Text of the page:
You can write (not recommended) some like

```
output'' :: String -> IO String
output'' = fmap reverse . foldM parseChar []
where parseChar xs 'x' = putStrLn "'x' to upper" >> return ('X':xs)
parseChar xs 'y' = putStrLn "'y' to 'W'" >> return ('W':xs)
parseChar xs x = putStrLn "no transform" >> return ( x :xs)
```

with output

```
*Main> output'' "xyz"
'x' to upper
'y' to 'W'
no transform
"XWz"
```

But, from For a Few Monads More (Learn You a Haskell for Great Good!)

You can write some like:

```
import Control.Monad.Writer
output :: String -> Writer [String] String
output [] = return []
output (x:xs) = do
xs' <- output xs
x' <- case x of
'x' -> tell ["'x' to upper"] >> return 'X'
'y' -> tell ["'y' to 'W'"] >> return 'W'
_ -> tell ["no transform"] >> return x
return (x':xs')
```

using monads is more flexible and using Writer do your code pure (is pure and you have control about how process monadic context and data; not in direct IO `output''`

function).

You can use `output`

function into impure code as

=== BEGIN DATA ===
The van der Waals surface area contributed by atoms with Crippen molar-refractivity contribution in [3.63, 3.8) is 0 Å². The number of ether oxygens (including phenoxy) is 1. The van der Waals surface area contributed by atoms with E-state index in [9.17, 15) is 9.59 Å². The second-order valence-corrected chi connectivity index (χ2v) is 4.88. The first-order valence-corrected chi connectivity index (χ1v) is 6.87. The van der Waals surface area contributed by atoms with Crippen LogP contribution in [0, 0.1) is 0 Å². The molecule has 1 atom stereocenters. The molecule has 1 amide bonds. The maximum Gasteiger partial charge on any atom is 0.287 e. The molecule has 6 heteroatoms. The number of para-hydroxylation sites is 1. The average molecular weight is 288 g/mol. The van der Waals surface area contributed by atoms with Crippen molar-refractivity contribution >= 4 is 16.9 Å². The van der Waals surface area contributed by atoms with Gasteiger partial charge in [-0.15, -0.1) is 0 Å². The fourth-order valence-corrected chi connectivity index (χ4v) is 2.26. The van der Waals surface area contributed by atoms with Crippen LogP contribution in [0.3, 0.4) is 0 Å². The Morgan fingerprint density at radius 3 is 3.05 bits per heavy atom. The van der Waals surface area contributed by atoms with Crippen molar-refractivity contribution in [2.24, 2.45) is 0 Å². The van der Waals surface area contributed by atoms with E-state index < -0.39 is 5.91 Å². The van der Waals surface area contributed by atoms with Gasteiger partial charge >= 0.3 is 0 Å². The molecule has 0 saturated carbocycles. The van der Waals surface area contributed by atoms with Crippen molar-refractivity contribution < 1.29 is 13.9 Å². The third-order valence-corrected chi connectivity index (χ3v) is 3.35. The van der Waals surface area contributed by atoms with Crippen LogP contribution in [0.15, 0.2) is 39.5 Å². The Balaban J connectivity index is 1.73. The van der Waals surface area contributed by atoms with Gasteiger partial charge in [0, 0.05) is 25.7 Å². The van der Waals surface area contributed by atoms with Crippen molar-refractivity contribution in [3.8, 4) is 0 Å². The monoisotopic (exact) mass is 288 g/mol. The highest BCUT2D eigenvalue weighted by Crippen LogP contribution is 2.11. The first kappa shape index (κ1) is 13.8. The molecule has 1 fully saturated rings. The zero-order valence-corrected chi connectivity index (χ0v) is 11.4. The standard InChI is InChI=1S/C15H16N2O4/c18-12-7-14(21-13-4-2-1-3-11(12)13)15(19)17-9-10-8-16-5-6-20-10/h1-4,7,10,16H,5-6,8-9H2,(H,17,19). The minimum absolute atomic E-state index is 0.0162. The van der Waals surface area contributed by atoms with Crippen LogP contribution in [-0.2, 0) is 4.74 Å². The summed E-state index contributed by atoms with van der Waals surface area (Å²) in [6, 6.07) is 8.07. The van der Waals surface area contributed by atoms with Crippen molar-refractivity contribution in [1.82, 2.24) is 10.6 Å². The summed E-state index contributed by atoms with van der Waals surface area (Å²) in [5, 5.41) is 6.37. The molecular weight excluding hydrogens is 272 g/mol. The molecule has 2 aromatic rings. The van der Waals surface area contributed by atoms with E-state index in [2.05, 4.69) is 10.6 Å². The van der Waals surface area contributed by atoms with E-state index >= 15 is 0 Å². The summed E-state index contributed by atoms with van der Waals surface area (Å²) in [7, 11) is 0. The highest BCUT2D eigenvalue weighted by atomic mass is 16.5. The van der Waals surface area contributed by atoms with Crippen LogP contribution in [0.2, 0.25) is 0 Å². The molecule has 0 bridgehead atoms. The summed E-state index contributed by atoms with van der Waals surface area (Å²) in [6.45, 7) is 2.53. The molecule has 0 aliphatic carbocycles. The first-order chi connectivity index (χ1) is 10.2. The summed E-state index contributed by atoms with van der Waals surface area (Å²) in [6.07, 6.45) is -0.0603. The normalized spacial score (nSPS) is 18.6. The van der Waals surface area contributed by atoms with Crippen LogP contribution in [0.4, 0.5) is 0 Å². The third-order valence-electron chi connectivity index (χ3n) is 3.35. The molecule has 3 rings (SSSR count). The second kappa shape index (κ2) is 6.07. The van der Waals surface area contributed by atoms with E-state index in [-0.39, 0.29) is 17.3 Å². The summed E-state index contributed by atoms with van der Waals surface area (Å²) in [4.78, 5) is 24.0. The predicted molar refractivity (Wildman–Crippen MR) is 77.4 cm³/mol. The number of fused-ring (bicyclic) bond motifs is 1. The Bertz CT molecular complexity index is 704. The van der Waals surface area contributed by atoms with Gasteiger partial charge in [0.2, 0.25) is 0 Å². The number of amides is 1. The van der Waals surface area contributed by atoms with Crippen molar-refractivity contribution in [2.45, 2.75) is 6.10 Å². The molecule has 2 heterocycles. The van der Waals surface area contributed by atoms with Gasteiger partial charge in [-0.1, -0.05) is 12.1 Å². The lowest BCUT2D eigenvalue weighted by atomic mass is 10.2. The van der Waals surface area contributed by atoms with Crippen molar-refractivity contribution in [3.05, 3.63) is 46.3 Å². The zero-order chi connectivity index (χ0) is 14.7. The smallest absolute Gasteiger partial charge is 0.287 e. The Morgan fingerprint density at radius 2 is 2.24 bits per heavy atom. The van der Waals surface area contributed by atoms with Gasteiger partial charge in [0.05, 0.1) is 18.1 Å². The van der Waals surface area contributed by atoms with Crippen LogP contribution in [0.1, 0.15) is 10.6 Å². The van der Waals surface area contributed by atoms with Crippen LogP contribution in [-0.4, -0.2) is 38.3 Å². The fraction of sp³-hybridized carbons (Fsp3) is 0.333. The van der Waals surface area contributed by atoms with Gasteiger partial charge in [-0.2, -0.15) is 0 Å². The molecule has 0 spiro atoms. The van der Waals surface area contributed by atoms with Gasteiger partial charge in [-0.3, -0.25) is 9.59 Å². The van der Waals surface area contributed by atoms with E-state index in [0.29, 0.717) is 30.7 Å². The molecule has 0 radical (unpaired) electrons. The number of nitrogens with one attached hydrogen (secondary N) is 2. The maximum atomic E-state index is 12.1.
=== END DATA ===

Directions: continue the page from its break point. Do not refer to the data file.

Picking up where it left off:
```
main = do
input <- getLine
let (result, logging) = runWriter $ output input
putStrLn $ "Result: " ++ result
putStrLn $ unlines logging
```

a running output could be

```
*Main> main
hxdynx
Result: hXdWnX
'x' to upper
no transform
'y' to 'W'
no transform
'x' to upper
no transform
```

you can combine monad with monadic functions like "foldM", some like

```
output' :: String -> Writer [String] String
output' = fmap reverse . foldM parseChar []
where parseChar xs 'x' = tell ["'x' to upper"] >> return ('X':xs)
parseChar xs 'y' = tell ["'y' to 'W'"] >> return ('W':xs)
parseChar xs x = tell ["no transform"] >> return ( x :xs)
```

(log array are reversed)

`foldM`

, which is a left fold that includes a monadic operation (such as`IO`

). – Dietrich Epp Dec 4 '12 at 2:15